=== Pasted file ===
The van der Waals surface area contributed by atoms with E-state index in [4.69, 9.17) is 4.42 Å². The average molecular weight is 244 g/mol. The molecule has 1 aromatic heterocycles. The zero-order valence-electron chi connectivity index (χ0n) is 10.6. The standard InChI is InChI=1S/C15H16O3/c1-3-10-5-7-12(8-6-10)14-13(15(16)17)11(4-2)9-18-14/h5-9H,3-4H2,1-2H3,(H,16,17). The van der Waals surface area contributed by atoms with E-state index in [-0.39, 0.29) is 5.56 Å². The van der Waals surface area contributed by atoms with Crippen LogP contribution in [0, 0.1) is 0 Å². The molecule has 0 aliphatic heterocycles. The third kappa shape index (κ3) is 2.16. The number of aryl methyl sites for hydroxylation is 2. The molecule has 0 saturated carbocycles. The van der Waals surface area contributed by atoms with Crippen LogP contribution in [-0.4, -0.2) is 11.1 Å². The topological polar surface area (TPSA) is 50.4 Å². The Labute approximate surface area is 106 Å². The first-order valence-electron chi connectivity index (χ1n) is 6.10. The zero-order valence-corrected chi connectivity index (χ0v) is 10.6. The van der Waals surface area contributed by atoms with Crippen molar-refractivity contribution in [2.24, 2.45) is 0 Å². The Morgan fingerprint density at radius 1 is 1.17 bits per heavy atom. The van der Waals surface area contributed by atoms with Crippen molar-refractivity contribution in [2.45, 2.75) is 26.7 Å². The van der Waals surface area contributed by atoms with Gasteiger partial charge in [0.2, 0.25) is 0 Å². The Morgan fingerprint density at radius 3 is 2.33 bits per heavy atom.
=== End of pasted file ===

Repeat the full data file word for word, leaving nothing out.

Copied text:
The van der Waals surface area contributed by atoms with E-state index in [4.69, 9.17) is 4.42 Å². The average molecular weight is 244 g/mol. The molecule has 1 aromatic heterocycles. The zero-order valence-electron chi connectivity index (χ0n) is 10.6. The standard InChI is InChI=1S/C15H16O3/c1-3-10-5-7-12(8-6-10)14-13(15(16)17)11(4-2)9-18-14/h5-9H,3-4H2,1-2H3,(H,16,17). The van der Waals surface area contributed by atoms with E-state index in [-0.39, 0.29) is 5.56 Å². The van der Waals surface area contributed by atoms with Crippen LogP contribution in [0, 0.1) is 0 Å². The molecule has 0 aliphatic heterocycles. The third kappa shape index (κ3) is 2.16. The number of aryl methyl sites for hydroxylation is 2. The molecule has 0 saturated carbocycles. The van der Waals surface area contributed by atoms with Crippen LogP contribution in [-0.4, -0.2) is 11.1 Å². The topological polar surface area (TPSA) is 50.4 Å². The Labute approximate surface area is 106 Å². The first-order valence-electron chi connectivity index (χ1n) is 6.10. The zero-order valence-corrected chi connectivity index (χ0v) is 10.6. The van der Waals surface area contributed by atoms with Crippen molar-refractivity contribution in [2.24, 2.45) is 0 Å². The Morgan fingerprint density at radius 1 is 1.17 bits per heavy atom. The van der Waals surface area contributed by atoms with Crippen molar-refractivity contribution in [2.45, 2.75) is 26.7 Å². The van der Waals surface area contributed by atoms with Gasteiger partial charge in [0.2, 0.25) is 0 Å². The Morgan fingerprint density at radius 3 is 2.33 bits per heavy atom.